“The main research has been on alpha-tocotrienol and its effect on trauma-induced stroke,” she said. “However, there is some promising research on gamma-tocotrienol and prevention of neuron degeneration, as well as the effects of delta-tocotrienol on an autosomal nerve disorder called familial dysautonomia.
Carotech’s See said that, according to studies funded by NIH, d-alpha-tocotrienol is one thousand times more potent than d-alpha-tocopherol in protecting brain cells (neurons) from neurodegeneration caused by stroke and trauma-related injuries.
The company’s Tocomin and Tocomin SupraBio have been used in studies on brain health, specifically on stroke-related brain cell injuries, said See.
“Professor Chandan Sen of the Ohio State University Medical Center (funded by the US National Institute of Health) first showed that extremely low concentration (at the nanomolar level) of tocotrienol, but not alpha-tocopherol, prevented glutamate-induced brain cell death, a physiological phenomenon that occurs in the brain during a stroke event,” he explained. “Not only does the tocotrienol prevent stroke-induced injuries, tocotrienol affected complete recovery of dying neurons even when tocotrienol was introduced several hours after glutamate challenge.” [The Journal of Biological Chemistry, 2000, Vol. 275, pp. 13049-13055]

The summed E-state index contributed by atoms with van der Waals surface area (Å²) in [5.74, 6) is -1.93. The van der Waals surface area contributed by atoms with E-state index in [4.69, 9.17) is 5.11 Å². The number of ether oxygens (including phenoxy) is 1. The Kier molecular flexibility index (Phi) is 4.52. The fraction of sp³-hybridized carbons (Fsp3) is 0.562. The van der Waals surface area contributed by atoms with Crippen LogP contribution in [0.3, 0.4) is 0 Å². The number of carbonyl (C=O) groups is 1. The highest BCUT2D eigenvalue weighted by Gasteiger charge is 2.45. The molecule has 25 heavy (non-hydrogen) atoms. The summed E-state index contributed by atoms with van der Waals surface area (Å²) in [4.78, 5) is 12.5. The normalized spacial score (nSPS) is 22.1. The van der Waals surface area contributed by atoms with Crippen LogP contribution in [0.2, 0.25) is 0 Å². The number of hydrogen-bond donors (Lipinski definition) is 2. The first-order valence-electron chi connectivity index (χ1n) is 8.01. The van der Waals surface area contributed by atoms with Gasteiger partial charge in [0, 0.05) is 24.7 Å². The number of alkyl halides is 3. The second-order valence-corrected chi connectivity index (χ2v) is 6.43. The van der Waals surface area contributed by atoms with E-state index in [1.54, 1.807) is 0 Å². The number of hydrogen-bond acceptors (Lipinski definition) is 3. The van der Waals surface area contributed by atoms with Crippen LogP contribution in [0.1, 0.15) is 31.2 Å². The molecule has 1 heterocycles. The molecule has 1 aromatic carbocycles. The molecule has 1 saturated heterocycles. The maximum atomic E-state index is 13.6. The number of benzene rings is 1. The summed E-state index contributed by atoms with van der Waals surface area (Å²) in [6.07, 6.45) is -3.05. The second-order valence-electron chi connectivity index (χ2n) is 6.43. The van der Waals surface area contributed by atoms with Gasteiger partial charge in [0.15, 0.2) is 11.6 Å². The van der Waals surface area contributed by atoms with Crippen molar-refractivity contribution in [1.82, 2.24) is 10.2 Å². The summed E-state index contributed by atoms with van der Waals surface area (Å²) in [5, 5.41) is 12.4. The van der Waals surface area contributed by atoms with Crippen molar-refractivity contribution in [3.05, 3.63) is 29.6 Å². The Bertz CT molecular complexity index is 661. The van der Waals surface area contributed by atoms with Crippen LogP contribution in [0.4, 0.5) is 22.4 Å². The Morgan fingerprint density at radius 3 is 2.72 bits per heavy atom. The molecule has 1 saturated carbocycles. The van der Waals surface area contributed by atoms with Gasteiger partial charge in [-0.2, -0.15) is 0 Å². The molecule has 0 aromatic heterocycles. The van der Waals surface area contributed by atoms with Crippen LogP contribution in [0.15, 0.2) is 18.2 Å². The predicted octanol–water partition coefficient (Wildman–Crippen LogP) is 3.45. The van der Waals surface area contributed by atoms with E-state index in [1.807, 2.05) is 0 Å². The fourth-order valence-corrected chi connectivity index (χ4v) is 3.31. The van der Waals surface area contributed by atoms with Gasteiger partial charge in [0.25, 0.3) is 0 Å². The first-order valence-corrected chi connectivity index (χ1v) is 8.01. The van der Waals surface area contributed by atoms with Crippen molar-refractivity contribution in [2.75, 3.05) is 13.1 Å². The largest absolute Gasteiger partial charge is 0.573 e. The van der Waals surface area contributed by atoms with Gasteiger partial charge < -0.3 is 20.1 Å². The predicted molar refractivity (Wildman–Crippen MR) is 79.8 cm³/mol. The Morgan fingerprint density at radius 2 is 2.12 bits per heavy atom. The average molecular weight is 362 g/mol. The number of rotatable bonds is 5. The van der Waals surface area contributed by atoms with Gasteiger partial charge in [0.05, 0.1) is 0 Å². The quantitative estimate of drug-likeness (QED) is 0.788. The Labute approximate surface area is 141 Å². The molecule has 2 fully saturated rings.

See noted that the company’s Tocomin SupraBio ingredient is currently being used in ongoing clinical trials, including a recently completed randomized, double-blind, placebo-controlled clinical trial conducted at the School of Pharmaceutical Sciences (University of Science Malaysia) with human volunteers with white matter lesions (WML, silent strokes). [http://clinicaltrials.gov/ct2/show/NCT00753532]
“The results of this clinical study are extremely encouraging. Regression of WMLs in terms of numbers and size in the brain were observed after 1-2 years of supplementation,” he said. “This is to date the largest clinical trial on tocotrienols and the full results will be published soon.”